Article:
We were a little more than a week into November last year. Across the country, we were talking about the healthcare website “glitches,” the Boston Red Sox had just won the World (Canada and United States) Series, and the nation was still reeling from Miley Cyrus’ ass. Eight thousand miles away, the Philippines were experiencing hell on earth. Typhoon Haiyan, with its 200 mph winds, was tearing a destructive path through the chain of islands in Southeast Asia which, when all was said and done, caused $1.5 billion in damage, displaced 10 million people from their homes, and killed 6,241 people, with more than 1,700 still missing and bodies being found every day.

All of this carnage was a blip on our collective radar. In fact, the way I heard about Haiyan, known as Yolanda in the Philippines, was while watching Miss Universe nearly a week later. The show’s presenters, Thomas Roberts (not really sure who that is) and Mel B (Scary Spice), were revealing the top 16 semifinalists and they announced Ariella Arida, of the Philippines, had received a spot based on online fan voting. Scary Spice talked about how Arida’s country had been devastated by Haiyan. I, of course, dismissed her spot as a pity vote that she didn’t deserve, something I feel retrospectively shitty about, and went on watching the show, completely forgetting about Haiyan—with most of America.

Zach Marquez, 18 years old, sits across from me at a noisy Starbucks. He definitely looks his age, maybe even younger than that, but after a few moments chatting with the young man, I forget that I’m a decade his senior. He is just the right mix of confident and cautious, ambitious and humble. He wants to be a famous musician more than anything else in the world. He doesn’t say that, but you can see it in his eyes and hear it in his voice. That may come off as a crass analysis, but I don’t see it that way. He doesn’t want to be famous for the reasons you think. You see, last November, while I was watching these beautiful women from around the world compete in a fucking swimsuit competition, Marquez was thinking of any way he could possibly help the devastated people of the Philippines. Marquez is not most of America.

“If our homes were swept away, if we lost family members, when we virtually had nothing to begin with, I certainly hope someone on the other side of the world would care—would give a darn,” Marquez says as he sips from his Frappuccino, “So we said, ‘What can we do?’ And the only thing we know how to do is perform.”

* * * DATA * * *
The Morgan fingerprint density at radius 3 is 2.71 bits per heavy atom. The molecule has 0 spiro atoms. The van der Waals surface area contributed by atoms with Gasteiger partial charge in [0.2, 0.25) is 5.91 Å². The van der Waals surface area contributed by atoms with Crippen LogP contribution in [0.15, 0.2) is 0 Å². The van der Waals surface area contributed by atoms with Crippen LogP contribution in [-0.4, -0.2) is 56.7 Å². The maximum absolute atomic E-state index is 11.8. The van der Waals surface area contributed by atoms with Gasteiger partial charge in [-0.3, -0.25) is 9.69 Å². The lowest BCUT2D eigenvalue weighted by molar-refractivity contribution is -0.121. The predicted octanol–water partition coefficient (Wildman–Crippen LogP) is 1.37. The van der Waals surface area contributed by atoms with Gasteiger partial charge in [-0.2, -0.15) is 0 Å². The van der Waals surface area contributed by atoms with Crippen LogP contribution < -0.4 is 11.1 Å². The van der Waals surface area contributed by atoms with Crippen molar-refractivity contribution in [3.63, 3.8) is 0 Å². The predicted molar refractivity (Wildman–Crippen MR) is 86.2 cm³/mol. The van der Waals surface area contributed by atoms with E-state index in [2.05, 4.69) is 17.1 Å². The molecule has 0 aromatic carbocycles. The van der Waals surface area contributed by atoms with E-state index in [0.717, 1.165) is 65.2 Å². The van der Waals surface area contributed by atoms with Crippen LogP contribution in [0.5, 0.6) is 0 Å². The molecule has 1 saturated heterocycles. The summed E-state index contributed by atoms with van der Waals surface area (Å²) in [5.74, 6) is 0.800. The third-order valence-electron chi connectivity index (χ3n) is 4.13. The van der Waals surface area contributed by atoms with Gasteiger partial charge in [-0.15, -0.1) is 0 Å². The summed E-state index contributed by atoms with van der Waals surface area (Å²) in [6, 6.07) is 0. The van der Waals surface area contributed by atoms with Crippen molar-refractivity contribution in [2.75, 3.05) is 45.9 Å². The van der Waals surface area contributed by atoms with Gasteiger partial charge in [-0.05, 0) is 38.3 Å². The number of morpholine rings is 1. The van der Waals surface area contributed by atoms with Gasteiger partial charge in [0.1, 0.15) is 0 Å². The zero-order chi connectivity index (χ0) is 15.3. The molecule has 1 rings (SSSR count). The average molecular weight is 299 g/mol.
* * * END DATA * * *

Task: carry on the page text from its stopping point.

Marquez is the lead singer for the band Jupiter Suit, a band that’s gone through some changes over the past few years. They were put together as a ska band called Lo-Fi Riot by producer Caleb Chapman, but when they started writing, they saw their music moving away from ska. “We wrote our first single, ‘Away We Go,’ and it came out as sort of alternative,” says Marquez. “At that moment we realized we would be kidding ourselves if we said we were a ska band.” In August last year, Lo-Fi Riot was put out to pasture, and Jupiter Suit was born.

“We all started writing together, and we were listening to The Killers or Coldplay, as dumb as that sounds, and Springsteen, and that’s what was coming out in the music,” Marquez says. “And three years later you can kind of hear the evolution.” Kind of? Just listen to “Away We Go,” released in August of 2012—it still feels like ska, whereas “Give Up the Ghost,” released about one year later under the Jupiter Suit name, sounds more like a mix of Michael Buble and Plain White Tees.

That evolution will be on display at Velour on February 19, as Marquez and his group perform at their benefit “Playing for Change,” where proceeds will go to Typhoon Haiyan relief efforts “For as long as we’ve been a band, we’ve wanted to convert the joy we get out of performing, the kick we get out of playing in front of a crowd into joy for other people,” Marquez says. “When we heard what happened in the Philippines, it wasn’t so much, ‘Why should we do this?’ The question sort of became, ‘Why wouldn’t we do this?’” Along with Jupiter Suit, the show features the Hooligans Brass Band, another one of Chapman’s creations, and Radio Motion. Marquez told me the show will feature both Jupiter Suit and Lo-Fi Riot songs. Tickets for the show are $6 at 24tix.com or $7 at the door. Doors will open at 7:30.

Along with the benefit, Saint Marquez and his disciples will be putting out an album later this year, which he will formally announce at the show. “We already have half of [the album] written,” says Marquez, “and all of the proceeds from that album are going to go to the Utah AIDS Foundation.” Of course they are, Zach, of course they fucking are.

For more information on Jupiter Suit, check out their Facebook page. Here’s a video of them playing at the latest EVE: